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GRAEME SOUNESS: Forget analysts and buzzwords – the first football rule is be first to the ball – and Liverpool are miles from where they should be now
- Liverpool were beaten 4-1 by Napoli in the Champions League on Wednesday
- Jurgen Klopp’s team also had a bad start to the Premier League season
- Their chaotic defense in Naples was heavily criticized by fans and pundits
You can talk to all the modern coaches and analysts you like, apply the latest buzz terminology and fill these sports pages with all the data you can get – but the only non-negotiable part of winning football matches is being the first the ball.
At the moment Liverpool is not doing that. And that’s why they’re a mile away from the team we knew in Jürgen Klopp’s time at the club.
That intensity of being first at everything is why they have become winners again. They and Manchester City are by far the best two teams in the country to do this and no one else comes close to their intensity. They can squeeze life out of teams.
Liverpool got off to a shocking start to their Champions League campaign with a 4-1 loss to Napoli
But they’ve gone from a team that can wear and tear an opponent from the first to the last minute, to a team that suddenly comes second. In addition, they appear vulnerable to any attack.
There are all kinds of reasons why this is being offered by the people with the data and the big theories. They will tell you about the high line of Liverpool. About Mo Salah who didn’t look the same player he was. About Trent Alexander-Arnold who seems to be jogging back as two of Napoli’s goals went in, during that 4-1 defeat on Wednesday night. But Liverpool just don’t seem to have the same energy.
I certainly have not seen the same Salah. He signed the big contract he wanted and I really hope we don’t see him halfway into his armchair because of that.
The need for intensity is a collective thing. It’s always been like that, back to my time as a player at the club. They like to call it “squeezing” now, but when I was playing we just called it “shutting down.” If one person doesn’t do it, the whole system collapses and you might as well drop out and be a team playing counter-attacking football.
Jurgen Klopp’s side have taken just nine points out of a possible 18 in the Premier League so far
No one is above the team. No one is above ab******ing. I was talking recently about the afternoon in Coventry in 1983 when we were 3-0 down at half time. It was just before half time when I let my buddy Kenny Dalglish have it. I asked him, ‘Is there any danger of you getting hold of the ball and getting started?’ His answer came right back to me. “Is there any danger of winning a tackle?”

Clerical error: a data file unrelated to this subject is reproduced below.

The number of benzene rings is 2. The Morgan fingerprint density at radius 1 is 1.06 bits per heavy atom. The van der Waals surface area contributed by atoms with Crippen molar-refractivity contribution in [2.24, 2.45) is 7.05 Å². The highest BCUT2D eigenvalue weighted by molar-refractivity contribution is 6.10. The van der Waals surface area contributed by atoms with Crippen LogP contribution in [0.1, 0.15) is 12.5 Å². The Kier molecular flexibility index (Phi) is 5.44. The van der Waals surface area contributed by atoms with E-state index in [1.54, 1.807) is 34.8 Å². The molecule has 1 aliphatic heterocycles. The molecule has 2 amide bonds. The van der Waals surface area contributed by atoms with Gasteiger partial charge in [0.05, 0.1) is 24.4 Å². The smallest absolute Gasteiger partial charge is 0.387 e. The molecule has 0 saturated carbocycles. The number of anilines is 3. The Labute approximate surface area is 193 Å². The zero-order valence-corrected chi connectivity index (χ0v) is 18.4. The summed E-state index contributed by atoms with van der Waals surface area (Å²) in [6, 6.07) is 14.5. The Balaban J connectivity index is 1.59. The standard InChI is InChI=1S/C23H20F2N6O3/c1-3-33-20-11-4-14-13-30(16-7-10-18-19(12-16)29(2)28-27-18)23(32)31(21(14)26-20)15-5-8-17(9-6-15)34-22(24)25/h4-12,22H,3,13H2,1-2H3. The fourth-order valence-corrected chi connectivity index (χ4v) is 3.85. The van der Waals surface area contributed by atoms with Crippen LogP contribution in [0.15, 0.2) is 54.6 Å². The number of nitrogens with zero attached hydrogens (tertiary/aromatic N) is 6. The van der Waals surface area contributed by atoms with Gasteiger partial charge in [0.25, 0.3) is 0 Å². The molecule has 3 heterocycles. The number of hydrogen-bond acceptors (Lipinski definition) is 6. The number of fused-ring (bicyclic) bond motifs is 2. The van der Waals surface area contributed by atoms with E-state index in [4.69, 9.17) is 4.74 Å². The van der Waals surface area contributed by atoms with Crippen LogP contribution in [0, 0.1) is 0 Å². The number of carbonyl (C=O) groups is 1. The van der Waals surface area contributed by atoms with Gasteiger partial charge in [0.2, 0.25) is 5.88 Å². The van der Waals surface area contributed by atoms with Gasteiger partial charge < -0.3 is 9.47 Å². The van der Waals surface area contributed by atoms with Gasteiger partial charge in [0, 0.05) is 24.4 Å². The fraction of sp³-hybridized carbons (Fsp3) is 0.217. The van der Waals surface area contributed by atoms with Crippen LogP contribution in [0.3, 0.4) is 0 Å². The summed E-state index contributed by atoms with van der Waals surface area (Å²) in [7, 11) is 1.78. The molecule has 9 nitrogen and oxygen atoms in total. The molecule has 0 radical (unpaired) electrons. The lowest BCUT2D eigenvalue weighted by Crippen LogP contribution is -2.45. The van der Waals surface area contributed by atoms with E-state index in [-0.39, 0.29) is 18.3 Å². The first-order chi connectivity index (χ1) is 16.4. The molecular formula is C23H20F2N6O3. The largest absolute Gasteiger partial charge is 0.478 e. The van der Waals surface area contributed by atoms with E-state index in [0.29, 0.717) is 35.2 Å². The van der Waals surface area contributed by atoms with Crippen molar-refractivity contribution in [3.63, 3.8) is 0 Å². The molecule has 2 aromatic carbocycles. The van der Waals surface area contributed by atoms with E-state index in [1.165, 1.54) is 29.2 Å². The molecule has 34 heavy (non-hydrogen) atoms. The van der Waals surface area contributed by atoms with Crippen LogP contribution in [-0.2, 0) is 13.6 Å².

We had that conversation at halftime in the locker room and with each sentence we got closer and closer, to the point where we ended up having to be kept apart. Joe Fagan and Ronnie Moran calmly poured themselves a cup of tea and kept out of it. We did their team talk for them.
The point I’m trying to make is that you can’t put Wednesday night, or Liverpool’s average start this season, on individuals. In the team I was on, we worked together, chased the ball together and won it back together.
Liverpool will try to recover from the beating in Naples if they receive Ajax on Tuesday
It is certainly my view that Liverpool need another battle-hardened, experienced midfielder at the core of their squad to pick the pass and take advantage of the strikers’ movement.
Klopp said he didn’t need that addition of a big name this summer. He listed the young players that he says can move up and do work for him. It’s good to hear he has faith in guys like Harvey Elliott and Curtis Jones.
That is great news for any young player at Liverpool. But this is a harsh and unforgiving environment that we are talking about. It’s a big jump from midfielders like Thiago, who is 31, Jordan Henderson, 32, and James Milner, 36, to those youngsters.
There’s no doubting the quality of Liverpool’s newest signing Arthur Melo, but will he be able to handle the intensity of the English game as Liverpool play cup finals every weekend and everyone has to be up for it all the time?
Klopp has shown confidence in 19-year-old midfielder Harvey Elliott since Thiago Alcantara’s injury
I think there’s room in that midfield for another intense workaholic who can also give a cute pass. Go back to Liverpool’s best midfield from three or four years ago. You had Gini Wijnaldum. workaholic. James Milner. workaholic. Jordan Henderson. workaholic. Not the most gifted in terms of cute death, but ruthless workers, all of them. The creativity came from the fullbacks and the attackers.
Panic and hasty reactions are of course not necessary. As I mentioned on these pages two weeks ago, how long it takes for all players to get up to speed at the start of the season varies.
But I don’t see the Liverpool I know, because the team doesn’t get to that ball first. Why is this so? That is a question for the players and I have no doubt Klopp will ask it, in no uncertain terms.